Vicky: Pretty much… we always had financial challenges because I always picked the baby bands.  The only successful artist I got involved with was June Carter Cash and Johnny Cash.  For me, they were legendary so that hit me on a different plane.  I was like, “My god I am working with June Carter Cash.  She is historical and a legend.”  When I was working Guns and Motley Crue and all of the hair bands they were all baby bands.  I didn’t get that awestruck feeling. 

Jeb: They are all huge icons now.  Do you still view them as you did before?

Vicky: People are like, “Oh my God I can’t believe you talk to Slash.”  I am like, “What are you talking about?  He’s like my kid.” 

Jeb: Is Guns the favorite band you worked with?

Vicky: I don’t really like going there.  They were all so different.  They were different people and different bands.  Some I loved and some I didn’t get along with so well.  It is hard to say, really. 

Jeb: They may be the last iconic hard rock band.  That first album was amazing. 

Vicky: I saw the show in Vegas and I had never seen them in that kind of an iconic setting.  They had every piece of gear and they had the backdrop and the pyrotechnics… all of that was there. It was bizarre for me, honestly.  That is just not how I think of them in my mind.  I think of them as that raw and wild band that played the Troubadour way back when. 

Jeb: Are you comfortable with people being awestruck at your life?

Vicky: Well, it is interesting, you know, one of my investors said to me the other day, “They are a huge band to me… it is hard for me to believe they had a beginning like this.”  They don’t think of a band in their starting days like they think of them as they are now. 

Jeb: You were very young and you were partying along with them.  You still had to be responsible to pull it all off. 

Vicky: I had then, and like to believe I have now, integrity.  If I give you my word about something then I try and live up to that.  With them it was kind of… Guns N’ Roses… it was like herding cats, especially when they were living with me… feral cats at that.  I was always walking behind them to make sure I didn’t lose one of them. 

Jeb: Axl Rose has a bad reputation.  Is it well deserved?  Was he always difficult?

Vicky: Not always.  I think he has two very distinctive personalities.  One is like a sweet little boy and the other is a demon dog from hell.  It just depends on when you’re encountering him.  The one thing I will say about him is that he is very honest.  Whatever he says to you he honestly and truly believes it and means it. 

Jeb: Does success change people?

Vicky: I think that different people take it on in different ways.  I find that Slash is pretty much the same person I knew back then.  He doesn’t ever seem to take on airs.  He handles fame better than just about anybody I know. 

Just writing this book I have people grab me and want to kiss me and talk to me. It makes me realize that these guys really put up with a lot of stuff.  It is hard to live that on a day-to-day basis I would think. 

Jeb: Were you ever surprised a band made it big?

Vicky: No, because if I got involved I believed in them and that they could do it. 

Jeb: How much credit do you give yourself?  You seem humble to me.  I imagine you worked your butt off. 

Vicky: I did and I do still.  You can only lead a horse to water but you can’t make fans buy the records.  That is really on the bands.  These days I don’t pick up bands that don’t work as hard as I do.  I learned that.  I can’t want it for anybody more than they want it for themselves. 

Jeb: The book covers all aspects of your life.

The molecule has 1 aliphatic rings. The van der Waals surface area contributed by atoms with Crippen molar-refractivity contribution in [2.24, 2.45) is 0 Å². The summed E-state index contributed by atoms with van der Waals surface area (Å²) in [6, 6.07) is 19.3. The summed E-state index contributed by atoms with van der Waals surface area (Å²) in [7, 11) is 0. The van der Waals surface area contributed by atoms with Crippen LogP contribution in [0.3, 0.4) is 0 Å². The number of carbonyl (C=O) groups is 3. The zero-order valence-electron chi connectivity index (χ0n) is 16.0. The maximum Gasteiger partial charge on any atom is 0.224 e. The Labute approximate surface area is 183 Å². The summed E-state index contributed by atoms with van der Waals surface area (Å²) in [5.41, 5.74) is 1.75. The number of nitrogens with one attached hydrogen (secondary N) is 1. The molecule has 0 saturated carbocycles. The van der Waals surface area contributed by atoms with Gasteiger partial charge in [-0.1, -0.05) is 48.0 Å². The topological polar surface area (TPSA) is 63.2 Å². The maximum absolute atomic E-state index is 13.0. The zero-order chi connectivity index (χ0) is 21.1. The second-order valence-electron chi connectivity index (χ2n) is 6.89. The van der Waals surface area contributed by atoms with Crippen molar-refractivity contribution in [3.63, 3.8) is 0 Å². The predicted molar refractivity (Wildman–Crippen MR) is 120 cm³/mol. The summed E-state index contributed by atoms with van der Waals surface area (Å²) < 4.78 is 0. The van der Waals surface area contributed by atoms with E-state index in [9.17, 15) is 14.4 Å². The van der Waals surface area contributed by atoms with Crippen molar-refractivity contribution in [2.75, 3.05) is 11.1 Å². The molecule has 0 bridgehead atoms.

Vicky: It is not really about the sexual encounters of the rock stars in my book.  It is more about their humble beginnings and what they did in the beginning to make it.  There personalities come out as they were out of the gate. 

Jeb: You come across as their cheerleader, captain and mom. 

Vicky: Absolutely.  I mean, every child has fear and I tried to calm the fears and make everything okay for them to be able to take the stage and just be their creative best. 

Jeb: Did you learn all by yourself as you went along?

Vicky: Doug Thaler became my Uncle Dougie.  If there were things I had questions about he was very free with his information and what I should do.  He always got back to me straightaway and told me what he would do in that case. 

There were many of those types of people that were there for me.  I think it has to be there like that to learn.  John Kolander and Gary Gersh at Geffen Records would answer my questions as well.  Tom Zutaut, too, on some occasions. 

Jeb: How much did you react on instinct?

Vicky: About one hundred percent.  I do everything on instinct and if something doesn’t feel right then I trust that. 

Jeb: Give me an example.

Vicky: Producers… I get a sense whether they could be good for the band, or not good for the band.  One of the bands that I brought to Geffen was called the Graveyard Train.  Tom Zutaut wanted Tom Werman to make the record.  Granted, Tom Werman is a great producer and he had done Motley Crue, but the singer of this band was a Native American type of Neil Young character and I just knew Werman wasn’t the right guy.  I resigned off the project because it wasn’t the record that I wanted to make. 

Jeb: That integrity.  Sometimes your integrity can keep you from doing what you want to do. 

Vicky: Ultimately, it led to my demise at Geffen Records but, you know, I didn’t want to make the record that way. 

Jeb: It would have been easy for you to do a glamorized book that is sensational. 

Vicky: I am very honest.  Everything in the book is true, or is at least true from my perspective.  Others might have a different take on it. 

Jeb: Did you trust those who helped you on the book, or did you watch over them like a hawk?

Vicky: I had people who helped edit the book and I trusted they knew what they were doing.  Like I said, the things that I find interesting are not necessarily what others find interesting.  I don’t know how to explain myself about that.  I mean talking about my boyfriends, or whatever I find interesting, but they weren’t famous so some of the stuff was pertinent and other stuff wasn’t.  I tried to give equal time to the ones that made it and the ones that didn’t because I think you learn as much from failure as you do from success.  A lot of musicians have a ‘fear of success syndrome’ in one way or another.